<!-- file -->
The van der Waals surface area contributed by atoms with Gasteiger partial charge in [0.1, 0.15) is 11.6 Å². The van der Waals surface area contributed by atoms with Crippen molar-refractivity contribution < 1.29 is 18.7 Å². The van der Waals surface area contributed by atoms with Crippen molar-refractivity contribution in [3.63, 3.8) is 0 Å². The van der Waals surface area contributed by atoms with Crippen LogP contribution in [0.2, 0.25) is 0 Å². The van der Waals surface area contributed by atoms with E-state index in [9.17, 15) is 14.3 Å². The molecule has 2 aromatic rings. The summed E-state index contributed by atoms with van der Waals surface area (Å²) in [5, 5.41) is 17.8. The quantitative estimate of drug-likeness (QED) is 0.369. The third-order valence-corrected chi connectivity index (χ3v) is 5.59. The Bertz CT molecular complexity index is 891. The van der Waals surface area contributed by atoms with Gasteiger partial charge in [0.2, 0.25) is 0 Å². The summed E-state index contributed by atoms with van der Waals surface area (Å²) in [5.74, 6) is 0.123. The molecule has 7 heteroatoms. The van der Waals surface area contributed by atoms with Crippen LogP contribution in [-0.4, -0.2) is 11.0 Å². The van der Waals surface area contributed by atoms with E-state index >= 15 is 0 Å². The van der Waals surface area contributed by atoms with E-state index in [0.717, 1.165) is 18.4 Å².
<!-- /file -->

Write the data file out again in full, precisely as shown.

The van der Waals surface area contributed by atoms with Gasteiger partial charge in [0.1, 0.15) is 11.6 Å². The van der Waals surface area contributed by atoms with Crippen molar-refractivity contribution < 1.29 is 18.7 Å². The van der Waals surface area contributed by atoms with Crippen molar-refractivity contribution in [3.63, 3.8) is 0 Å². The van der Waals surface area contributed by atoms with Crippen LogP contribution in [0.2, 0.25) is 0 Å². The van der Waals surface area contributed by atoms with E-state index in [9.17, 15) is 14.3 Å². The molecule has 2 aromatic rings. The summed E-state index contributed by atoms with van der Waals surface area (Å²) in [5, 5.41) is 17.8. The quantitative estimate of drug-likeness (QED) is 0.369. The third-order valence-corrected chi connectivity index (χ3v) is 5.59. The Bertz CT molecular complexity index is 891. The van der Waals surface area contributed by atoms with Gasteiger partial charge in [0.2, 0.25) is 0 Å². The summed E-state index contributed by atoms with van der Waals surface area (Å²) in [5.74, 6) is 0.123. The molecule has 7 heteroatoms. The van der Waals surface area contributed by atoms with Crippen LogP contribution in [-0.4, -0.2) is 11.0 Å². The van der Waals surface area contributed by atoms with E-state index >= 15 is 0 Å². The van der Waals surface area contributed by atoms with E-state index in [0.717, 1.165) is 18.4 Å².